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Margot and the Nuclear So and Sos - Let's Paint Our Teeth Green
Author:
lizbrown
lizbrown
Published:
Sep 30, 2010
Total plays:
21,344
Saved:
33 times
Why do we like this?

Consider how difficult it is to locate a light switch when you're looking for it in the dark. Now amplify that situation tenfold and imagine recording a full-length LP in an abandoned movie theater, without the use of any artificial lighting, during hours when the only groups getting anything done, typically, are bats and functioning insomniacs.

Incredibly, that vision turned into reality

is the environment Margot and the Nuclear So and So's used to record their new album Buzzard. Burning the midnight oil, literally, Margot and the Nuclear So and So's recorded Buzzard in the dark between the hours of 10pm and 5am (breaking a few band member bones to prove it).

It all began, as these things go, with a fire. Singer/songwriter/guitarist Richard Edwards was living in Indianapolis, in the house he and the previous seven Margot band members had lived in, when a fire forced him out. He headed to Chicago and set up shop in an abandoned theater, writing songs inspired by 8mm films found in the basement. Margot members Tyler Watkins and Erik Kang soon arrived, later joined by local musicians who collectively got to making music.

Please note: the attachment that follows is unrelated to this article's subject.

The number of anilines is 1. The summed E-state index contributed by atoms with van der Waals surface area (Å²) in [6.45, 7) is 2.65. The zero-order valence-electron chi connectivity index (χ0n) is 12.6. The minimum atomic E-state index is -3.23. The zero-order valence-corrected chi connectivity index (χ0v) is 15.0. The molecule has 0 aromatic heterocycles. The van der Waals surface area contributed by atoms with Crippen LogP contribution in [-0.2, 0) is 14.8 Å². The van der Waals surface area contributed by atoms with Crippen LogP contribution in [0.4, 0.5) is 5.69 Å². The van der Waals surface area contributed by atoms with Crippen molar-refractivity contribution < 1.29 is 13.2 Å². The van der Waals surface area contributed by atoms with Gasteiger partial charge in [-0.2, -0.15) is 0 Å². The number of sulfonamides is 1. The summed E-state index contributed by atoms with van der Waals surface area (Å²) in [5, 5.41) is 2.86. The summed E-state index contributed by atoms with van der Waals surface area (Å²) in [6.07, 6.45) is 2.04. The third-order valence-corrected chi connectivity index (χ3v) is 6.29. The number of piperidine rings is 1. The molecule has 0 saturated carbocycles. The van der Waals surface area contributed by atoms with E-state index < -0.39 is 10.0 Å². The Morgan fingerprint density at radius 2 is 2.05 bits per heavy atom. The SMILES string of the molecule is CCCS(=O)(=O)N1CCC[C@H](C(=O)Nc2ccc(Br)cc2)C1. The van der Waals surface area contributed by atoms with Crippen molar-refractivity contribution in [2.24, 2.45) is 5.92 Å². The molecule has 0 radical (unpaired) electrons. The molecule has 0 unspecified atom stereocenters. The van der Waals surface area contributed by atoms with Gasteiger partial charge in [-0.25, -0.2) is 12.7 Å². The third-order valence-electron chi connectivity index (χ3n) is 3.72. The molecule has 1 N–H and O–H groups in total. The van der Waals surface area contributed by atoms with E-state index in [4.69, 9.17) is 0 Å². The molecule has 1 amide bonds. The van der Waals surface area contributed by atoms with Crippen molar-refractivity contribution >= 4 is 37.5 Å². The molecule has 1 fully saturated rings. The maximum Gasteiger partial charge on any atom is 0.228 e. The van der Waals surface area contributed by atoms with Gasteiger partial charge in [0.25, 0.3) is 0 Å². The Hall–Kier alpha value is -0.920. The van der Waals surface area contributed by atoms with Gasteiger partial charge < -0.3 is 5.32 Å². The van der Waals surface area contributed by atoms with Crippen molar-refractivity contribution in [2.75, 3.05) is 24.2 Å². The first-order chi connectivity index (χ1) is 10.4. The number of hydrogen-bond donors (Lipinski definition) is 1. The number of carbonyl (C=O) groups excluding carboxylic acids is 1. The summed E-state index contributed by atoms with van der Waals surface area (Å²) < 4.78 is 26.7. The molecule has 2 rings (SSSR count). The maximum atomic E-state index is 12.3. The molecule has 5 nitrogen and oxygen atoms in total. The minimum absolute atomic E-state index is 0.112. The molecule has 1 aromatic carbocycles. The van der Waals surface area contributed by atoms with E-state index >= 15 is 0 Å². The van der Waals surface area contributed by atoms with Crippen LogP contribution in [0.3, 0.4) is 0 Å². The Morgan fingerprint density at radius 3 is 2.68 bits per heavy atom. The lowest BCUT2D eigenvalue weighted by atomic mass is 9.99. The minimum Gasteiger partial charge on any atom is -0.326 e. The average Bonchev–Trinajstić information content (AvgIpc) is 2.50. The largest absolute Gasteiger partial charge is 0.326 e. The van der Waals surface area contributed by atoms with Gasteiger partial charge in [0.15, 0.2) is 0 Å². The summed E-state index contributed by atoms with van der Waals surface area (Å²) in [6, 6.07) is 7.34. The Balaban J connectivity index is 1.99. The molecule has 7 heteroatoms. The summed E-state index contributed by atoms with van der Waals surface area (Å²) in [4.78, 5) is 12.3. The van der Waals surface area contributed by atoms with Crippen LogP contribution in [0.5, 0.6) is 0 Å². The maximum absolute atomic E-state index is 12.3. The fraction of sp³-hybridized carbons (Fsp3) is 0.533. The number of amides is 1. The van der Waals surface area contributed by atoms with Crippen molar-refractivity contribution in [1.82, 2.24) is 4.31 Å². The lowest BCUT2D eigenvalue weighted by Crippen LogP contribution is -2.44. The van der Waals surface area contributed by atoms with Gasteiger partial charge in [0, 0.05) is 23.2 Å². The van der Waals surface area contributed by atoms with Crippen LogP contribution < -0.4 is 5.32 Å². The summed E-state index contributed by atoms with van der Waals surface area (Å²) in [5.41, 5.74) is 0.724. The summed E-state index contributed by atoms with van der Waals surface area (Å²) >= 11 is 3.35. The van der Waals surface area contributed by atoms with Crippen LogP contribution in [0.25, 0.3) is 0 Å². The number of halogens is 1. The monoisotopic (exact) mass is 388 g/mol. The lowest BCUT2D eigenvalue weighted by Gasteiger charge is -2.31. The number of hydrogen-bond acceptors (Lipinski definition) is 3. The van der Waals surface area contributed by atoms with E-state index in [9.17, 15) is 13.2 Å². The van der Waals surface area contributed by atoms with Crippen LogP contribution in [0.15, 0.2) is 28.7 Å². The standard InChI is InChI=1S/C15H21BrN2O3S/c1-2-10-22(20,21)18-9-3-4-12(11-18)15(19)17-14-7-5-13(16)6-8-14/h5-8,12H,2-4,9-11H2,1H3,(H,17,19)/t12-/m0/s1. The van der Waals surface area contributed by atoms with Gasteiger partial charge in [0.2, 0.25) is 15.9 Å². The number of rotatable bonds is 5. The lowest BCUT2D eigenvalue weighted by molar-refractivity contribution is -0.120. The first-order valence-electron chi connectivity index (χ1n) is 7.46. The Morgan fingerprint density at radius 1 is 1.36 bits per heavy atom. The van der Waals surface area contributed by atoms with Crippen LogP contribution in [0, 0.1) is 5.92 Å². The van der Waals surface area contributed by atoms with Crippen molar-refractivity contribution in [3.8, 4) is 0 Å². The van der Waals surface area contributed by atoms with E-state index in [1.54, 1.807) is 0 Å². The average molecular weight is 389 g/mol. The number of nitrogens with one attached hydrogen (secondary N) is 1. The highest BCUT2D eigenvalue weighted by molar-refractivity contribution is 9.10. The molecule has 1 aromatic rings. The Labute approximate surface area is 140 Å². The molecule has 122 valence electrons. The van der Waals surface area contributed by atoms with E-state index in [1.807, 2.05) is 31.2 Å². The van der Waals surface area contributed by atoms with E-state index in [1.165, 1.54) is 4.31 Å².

Undoubtedly the point of such an odd recording atmosphere is to inspire eclectic music "“- and that it did. Buzzard's 12 tracks vacillate between grunge, pop (often referred to as "chamber pop"), rock, and folk. The lyrics take us on a bit of an emotional roller coaster, beginning with "Birds" ("You dance like a frog whenever you dance, your friends they can't stand you nobody can"), to a darker "New York City Hotel Blues" ("I never want to break your heart "“ not unless I have to"). "Your Lower Back" begins with an erotic narrative then takes us on a candid dive into emotions tied to old flings and "My Baby (Cares for the Animals)" reminds us love is as simple: "If you love me don't eat me, if you want me be sweet."

Most tracks treat us to a climaxing chorus, dreamy harmonies, and the sound of an electric guitar. With fewer band members, less instruments and considerably reduced electricity, Margot and the Nuclear So and So's new sound is captivating, hypnotic and evolved.

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